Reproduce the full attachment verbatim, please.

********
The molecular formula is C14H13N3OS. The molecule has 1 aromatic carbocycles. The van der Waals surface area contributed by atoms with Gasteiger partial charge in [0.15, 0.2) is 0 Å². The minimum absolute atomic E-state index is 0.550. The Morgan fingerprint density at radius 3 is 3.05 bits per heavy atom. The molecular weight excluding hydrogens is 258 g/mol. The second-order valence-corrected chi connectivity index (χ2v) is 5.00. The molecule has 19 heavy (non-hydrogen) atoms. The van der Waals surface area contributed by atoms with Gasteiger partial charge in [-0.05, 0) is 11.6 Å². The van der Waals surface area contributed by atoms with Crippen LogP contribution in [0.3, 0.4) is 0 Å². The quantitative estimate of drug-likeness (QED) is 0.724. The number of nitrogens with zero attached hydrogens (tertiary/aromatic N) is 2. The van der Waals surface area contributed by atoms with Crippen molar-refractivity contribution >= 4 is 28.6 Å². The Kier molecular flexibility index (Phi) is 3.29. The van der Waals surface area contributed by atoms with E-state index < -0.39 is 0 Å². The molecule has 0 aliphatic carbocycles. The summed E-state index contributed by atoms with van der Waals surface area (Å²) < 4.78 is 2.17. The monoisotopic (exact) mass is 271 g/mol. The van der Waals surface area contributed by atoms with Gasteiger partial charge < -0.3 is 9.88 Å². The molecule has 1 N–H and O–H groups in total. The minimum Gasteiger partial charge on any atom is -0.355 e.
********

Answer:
The molecular formula is C14H13N3OS. The molecule has 1 aromatic carbocycles. The van der Waals surface area contributed by atoms with Gasteiger partial charge in [0.15, 0.2) is 0 Å². The minimum absolute atomic E-state index is 0.550. The Morgan fingerprint density at radius 3 is 3.05 bits per heavy atom. The molecular weight excluding hydrogens is 258 g/mol. The second-order valence-corrected chi connectivity index (χ2v) is 5.00. The molecule has 19 heavy (non-hydrogen) atoms. The van der Waals surface area contributed by atoms with Gasteiger partial charge in [-0.05, 0) is 11.6 Å². The van der Waals surface area contributed by atoms with Crippen LogP contribution in [0.3, 0.4) is 0 Å². The quantitative estimate of drug-likeness (QED) is 0.724. The number of nitrogens with zero attached hydrogens (tertiary/aromatic N) is 2. The van der Waals surface area contributed by atoms with Crippen molar-refractivity contribution >= 4 is 28.6 Å². The Kier molecular flexibility index (Phi) is 3.29. The van der Waals surface area contributed by atoms with E-state index < -0.39 is 0 Å². The molecule has 0 aliphatic carbocycles. The summed E-state index contributed by atoms with van der Waals surface area (Å²) < 4.78 is 2.17. The monoisotopic (exact) mass is 271 g/mol. The van der Waals surface area contributed by atoms with Gasteiger partial charge < -0.3 is 9.88 Å². The molecule has 1 N–H and O–H groups in total. The minimum Gasteiger partial charge on any atom is -0.355 e.